Tuesday, 22 April 2008

Lots of progress, no more finishing

I may bite my tongue later, but I don't think I'm going to finish anything else this month. Although it'd be nice if I did!

I was home sick from Friday until yesterday, and I got quite a lot done as a result! Well, up until Sunday, which was when I got to the dysfuntional part of the cold. On Friday I managed to finish the green and yellow mitts for my mother, and I'm quite pleased with them. They were very good practice for working corrugated ribbing, of which there is a lot on the Ivy League Vest I'm hoping to make some time this year. And because I've finished the mitts, I can now add the remnants of the yellow and green yarn to the mini-Who scarf and finish up a fourth goal! Mmmmm, mindless garter stitch.

After finishing the mitts, I decided to indulge in a new project. One of my goals was to knit up the crimson Posh laceweight that I've been hoarding. Trouble was, it was only 400m of yarn, hardly enough to make a shawl and I didn't really want a laceweight scarf. And then Knitting Daily published the e-book of old patterns that was supposed to have come out back in March. Contained therein was the pattern for the Swallowtail Shawl, a truly gorgeous pattern that calls for... exactly 400m of yarn. And just after they published it, the Posh Yarn Group on Ravelry decided to have a knitalong for the Swallowtail. Destiny, surely. So I cast on. The pattern is delightful. It flows beautifully, and each pattern repeat is only 6 rows long. And only 3 of those rows actually have pattern on them - the others are just purling back across. I've finished the first chart and done 4 of the 14 repeats of the second chart. There are then 3 border charts to work through, although they are each only worked once.

The 3rd and 4th charts are interesting. They contain nupps, which are a bit like miniature bobbles. On one row, you do a whole bunch of increases into one stitch, and then on the following row you purl all of the increases together to get back to where you started. There is a popular alternative to the nupps where you add a bead to the knitting instead of working a nupp. Much easier, and uses less yarn, so very good if you're worried about running out. Now, I live close to a bead shop, but I was concerned about being able to do the beads. You see, unless you want to go to the trouble of prestringing all of the beads (which is really bad for the yarn), you need to have a tiny crochet hook. Tiny enough that the head and the shaft fit into the opening of the bead. I had some pretty small crochet hooks, but nothing on that scale. And then I went to the shop on Saturday.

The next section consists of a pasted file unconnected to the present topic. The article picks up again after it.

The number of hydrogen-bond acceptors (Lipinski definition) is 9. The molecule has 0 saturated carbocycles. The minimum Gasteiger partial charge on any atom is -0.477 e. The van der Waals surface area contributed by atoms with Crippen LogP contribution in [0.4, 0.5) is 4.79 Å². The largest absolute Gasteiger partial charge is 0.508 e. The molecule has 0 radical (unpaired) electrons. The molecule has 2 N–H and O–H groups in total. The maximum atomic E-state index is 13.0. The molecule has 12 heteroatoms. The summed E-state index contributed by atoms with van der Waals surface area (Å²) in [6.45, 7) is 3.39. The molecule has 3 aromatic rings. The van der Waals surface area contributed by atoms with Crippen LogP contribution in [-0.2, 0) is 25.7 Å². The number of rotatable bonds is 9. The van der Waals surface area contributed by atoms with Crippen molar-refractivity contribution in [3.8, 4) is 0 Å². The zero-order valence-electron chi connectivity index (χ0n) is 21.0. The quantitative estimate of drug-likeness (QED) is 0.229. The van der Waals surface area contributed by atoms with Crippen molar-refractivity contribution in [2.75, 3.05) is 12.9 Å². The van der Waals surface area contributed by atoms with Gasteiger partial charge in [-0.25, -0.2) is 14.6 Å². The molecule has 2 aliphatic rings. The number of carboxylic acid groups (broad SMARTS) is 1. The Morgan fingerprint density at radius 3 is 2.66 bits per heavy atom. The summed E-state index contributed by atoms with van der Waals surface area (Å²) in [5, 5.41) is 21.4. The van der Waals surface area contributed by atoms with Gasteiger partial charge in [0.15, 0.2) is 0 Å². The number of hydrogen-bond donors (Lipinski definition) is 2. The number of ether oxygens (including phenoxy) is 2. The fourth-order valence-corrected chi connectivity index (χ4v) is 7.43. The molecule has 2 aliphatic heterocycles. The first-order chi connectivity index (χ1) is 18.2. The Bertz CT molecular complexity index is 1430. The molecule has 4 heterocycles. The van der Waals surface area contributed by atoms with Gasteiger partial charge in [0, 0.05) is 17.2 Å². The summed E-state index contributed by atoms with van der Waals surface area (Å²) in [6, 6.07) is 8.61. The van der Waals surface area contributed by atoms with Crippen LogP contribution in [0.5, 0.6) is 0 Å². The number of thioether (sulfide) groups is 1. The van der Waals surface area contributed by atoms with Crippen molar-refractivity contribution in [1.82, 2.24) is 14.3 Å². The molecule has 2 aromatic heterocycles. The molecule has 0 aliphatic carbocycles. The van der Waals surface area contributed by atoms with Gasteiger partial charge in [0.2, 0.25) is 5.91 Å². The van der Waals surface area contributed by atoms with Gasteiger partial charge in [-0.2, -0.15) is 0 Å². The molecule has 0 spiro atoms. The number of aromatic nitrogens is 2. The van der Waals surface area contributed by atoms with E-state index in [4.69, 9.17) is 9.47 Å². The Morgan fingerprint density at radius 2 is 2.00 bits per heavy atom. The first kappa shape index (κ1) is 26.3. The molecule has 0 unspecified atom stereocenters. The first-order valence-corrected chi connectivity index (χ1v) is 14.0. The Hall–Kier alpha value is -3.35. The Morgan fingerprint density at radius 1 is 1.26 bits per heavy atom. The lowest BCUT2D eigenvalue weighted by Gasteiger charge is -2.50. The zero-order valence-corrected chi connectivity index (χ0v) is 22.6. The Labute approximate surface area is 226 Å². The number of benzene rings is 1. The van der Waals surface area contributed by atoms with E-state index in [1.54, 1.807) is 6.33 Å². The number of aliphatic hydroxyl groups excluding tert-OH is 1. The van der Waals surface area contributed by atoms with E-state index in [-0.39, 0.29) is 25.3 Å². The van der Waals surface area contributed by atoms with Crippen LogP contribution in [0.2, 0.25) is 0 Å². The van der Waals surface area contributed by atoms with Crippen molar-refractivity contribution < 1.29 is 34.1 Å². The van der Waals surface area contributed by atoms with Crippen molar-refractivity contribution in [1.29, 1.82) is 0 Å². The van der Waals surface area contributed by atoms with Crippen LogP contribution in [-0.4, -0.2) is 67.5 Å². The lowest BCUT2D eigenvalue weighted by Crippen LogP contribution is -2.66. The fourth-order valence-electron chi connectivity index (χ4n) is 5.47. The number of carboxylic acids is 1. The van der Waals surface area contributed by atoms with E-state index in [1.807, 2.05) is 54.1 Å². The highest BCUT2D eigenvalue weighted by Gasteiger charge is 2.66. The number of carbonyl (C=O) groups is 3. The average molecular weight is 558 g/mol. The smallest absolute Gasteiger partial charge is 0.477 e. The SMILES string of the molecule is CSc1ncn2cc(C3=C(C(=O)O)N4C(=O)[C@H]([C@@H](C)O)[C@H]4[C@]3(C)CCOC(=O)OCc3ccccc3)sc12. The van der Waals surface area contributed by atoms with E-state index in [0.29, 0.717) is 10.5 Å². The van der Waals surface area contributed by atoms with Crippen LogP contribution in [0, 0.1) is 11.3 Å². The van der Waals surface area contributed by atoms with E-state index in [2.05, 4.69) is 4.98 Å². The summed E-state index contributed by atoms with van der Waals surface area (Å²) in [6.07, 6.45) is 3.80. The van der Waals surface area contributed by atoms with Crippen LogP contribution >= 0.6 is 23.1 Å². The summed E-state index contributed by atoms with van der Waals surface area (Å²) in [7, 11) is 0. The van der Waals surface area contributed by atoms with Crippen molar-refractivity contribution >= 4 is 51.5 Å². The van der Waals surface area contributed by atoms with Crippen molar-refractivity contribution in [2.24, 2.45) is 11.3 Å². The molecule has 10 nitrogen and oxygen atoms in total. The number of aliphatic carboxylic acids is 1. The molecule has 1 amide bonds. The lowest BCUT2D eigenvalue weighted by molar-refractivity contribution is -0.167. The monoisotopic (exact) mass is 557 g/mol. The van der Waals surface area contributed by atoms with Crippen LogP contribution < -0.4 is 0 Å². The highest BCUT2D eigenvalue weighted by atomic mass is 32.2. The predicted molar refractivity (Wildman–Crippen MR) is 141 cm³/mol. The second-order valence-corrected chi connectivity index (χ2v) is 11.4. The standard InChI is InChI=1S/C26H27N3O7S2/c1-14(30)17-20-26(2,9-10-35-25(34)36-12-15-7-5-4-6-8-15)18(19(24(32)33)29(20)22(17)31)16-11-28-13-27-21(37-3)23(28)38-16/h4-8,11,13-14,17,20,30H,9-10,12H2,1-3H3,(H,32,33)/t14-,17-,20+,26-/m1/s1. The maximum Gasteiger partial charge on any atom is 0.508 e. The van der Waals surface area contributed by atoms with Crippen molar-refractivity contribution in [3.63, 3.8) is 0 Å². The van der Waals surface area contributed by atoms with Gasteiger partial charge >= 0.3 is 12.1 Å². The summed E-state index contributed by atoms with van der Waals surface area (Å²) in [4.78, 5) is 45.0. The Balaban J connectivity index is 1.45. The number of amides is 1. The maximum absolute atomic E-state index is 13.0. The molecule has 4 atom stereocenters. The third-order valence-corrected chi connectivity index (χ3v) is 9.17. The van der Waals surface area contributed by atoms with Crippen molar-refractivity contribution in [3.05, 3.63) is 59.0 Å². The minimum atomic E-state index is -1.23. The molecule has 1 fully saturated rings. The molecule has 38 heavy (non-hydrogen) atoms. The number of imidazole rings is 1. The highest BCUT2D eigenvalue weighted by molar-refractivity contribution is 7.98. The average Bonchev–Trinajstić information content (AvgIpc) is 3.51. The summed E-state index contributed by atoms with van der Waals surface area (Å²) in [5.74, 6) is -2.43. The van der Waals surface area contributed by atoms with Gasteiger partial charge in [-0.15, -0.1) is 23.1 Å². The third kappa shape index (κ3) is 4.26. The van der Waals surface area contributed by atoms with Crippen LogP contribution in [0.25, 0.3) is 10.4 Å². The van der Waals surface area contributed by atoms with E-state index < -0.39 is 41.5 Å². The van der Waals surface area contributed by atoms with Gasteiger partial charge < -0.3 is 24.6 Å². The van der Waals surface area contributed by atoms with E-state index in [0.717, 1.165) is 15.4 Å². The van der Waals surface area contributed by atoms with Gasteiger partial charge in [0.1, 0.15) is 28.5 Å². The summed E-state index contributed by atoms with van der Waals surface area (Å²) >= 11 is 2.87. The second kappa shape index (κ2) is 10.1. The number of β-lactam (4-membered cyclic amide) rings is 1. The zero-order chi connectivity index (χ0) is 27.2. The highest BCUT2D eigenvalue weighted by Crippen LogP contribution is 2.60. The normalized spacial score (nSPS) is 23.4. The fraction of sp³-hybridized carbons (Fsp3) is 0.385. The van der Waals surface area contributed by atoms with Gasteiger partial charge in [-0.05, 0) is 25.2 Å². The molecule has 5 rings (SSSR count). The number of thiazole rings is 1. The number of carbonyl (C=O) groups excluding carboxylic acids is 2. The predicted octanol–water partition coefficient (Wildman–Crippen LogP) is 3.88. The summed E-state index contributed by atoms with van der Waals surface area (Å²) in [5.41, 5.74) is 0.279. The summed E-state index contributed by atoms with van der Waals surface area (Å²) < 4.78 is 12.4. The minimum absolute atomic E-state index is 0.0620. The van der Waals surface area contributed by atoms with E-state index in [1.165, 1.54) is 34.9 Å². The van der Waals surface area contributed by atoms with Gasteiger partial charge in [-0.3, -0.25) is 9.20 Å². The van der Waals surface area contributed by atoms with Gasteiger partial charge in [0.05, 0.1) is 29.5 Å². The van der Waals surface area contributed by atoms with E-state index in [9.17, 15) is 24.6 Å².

It was an honest trip - we were going to the recycling centre on our way somewhere else, and the shop was just before the centre. So I waited in the shop where it wasn't raining while the lovely spouse got rid of an ancient computer monitor. And I found a tiny crochet hook! This sucker is only 0.6mm in diameter. So, I bought the hook and some black beads to go on the red shawl. Goth I may be, but I was inspired by the Kitri Socks.

And then we headed off to our somewhere else, and I got to be even more productive! It was our monthly Shire Revel, and we'd decided that it was going to be a day of garb-making. So I spent Saturday morning cutting out the pieces of a chemise, and spent Saturday afternoon assembling them. Well, I pinned, and our Seneschal ran them up on the sewing machine. I can use a machine, but she's much quicker than I. Especially since it's her machine! So the result of the afternoon was a completed seamed chemise. I just need to hem the skirt and cuffs, finish and apply trim to the neck, and finish the insides of the seams. And the insides aren't really a priority. I can work on them here and there as the mood strikes me.

One of our members is a whiz-kid with a tablet loom, and had brought a load of trim for finishing her most recent gown. And when she had a bunch left over, she offered it to me for the new chemise! And this of course inspired me to strike a bargain. She's going to weave me a belt, and in exchange I'm going to knit her a pair of elbow-length fingerless gloves. She can knit, but isn't really good at it (her comment, not mine!), just like I could probably figure out a loom, but don't really have any desire to. So it works out well for us both.

On Sunday I dived into my husband's tunic, the one I've been working on for AGES. Or so it seems. The incredibly productive Saturday inspired me, and I've just about finished attaching the bias tape to the collar. There's still a lot to be done on it, but getting the neck nearly done makes it look a lot more like a proper piece of clothing.
And then my cold caught up with me, and I spent the rest of Sunday laying on the couch feeling like hell with a fever, and Monday mostly in bed resting. And crocheting the ripple bedspread. I went through the bag with my Mission:Possible stuff in it (and the contents are shrinking!), and pulled out all of the acrylic that isn't for the bedspread. It's now in its own bag so that I can just get on and make all of the little scrappy projects I need to do.

Pretty busy, huh?

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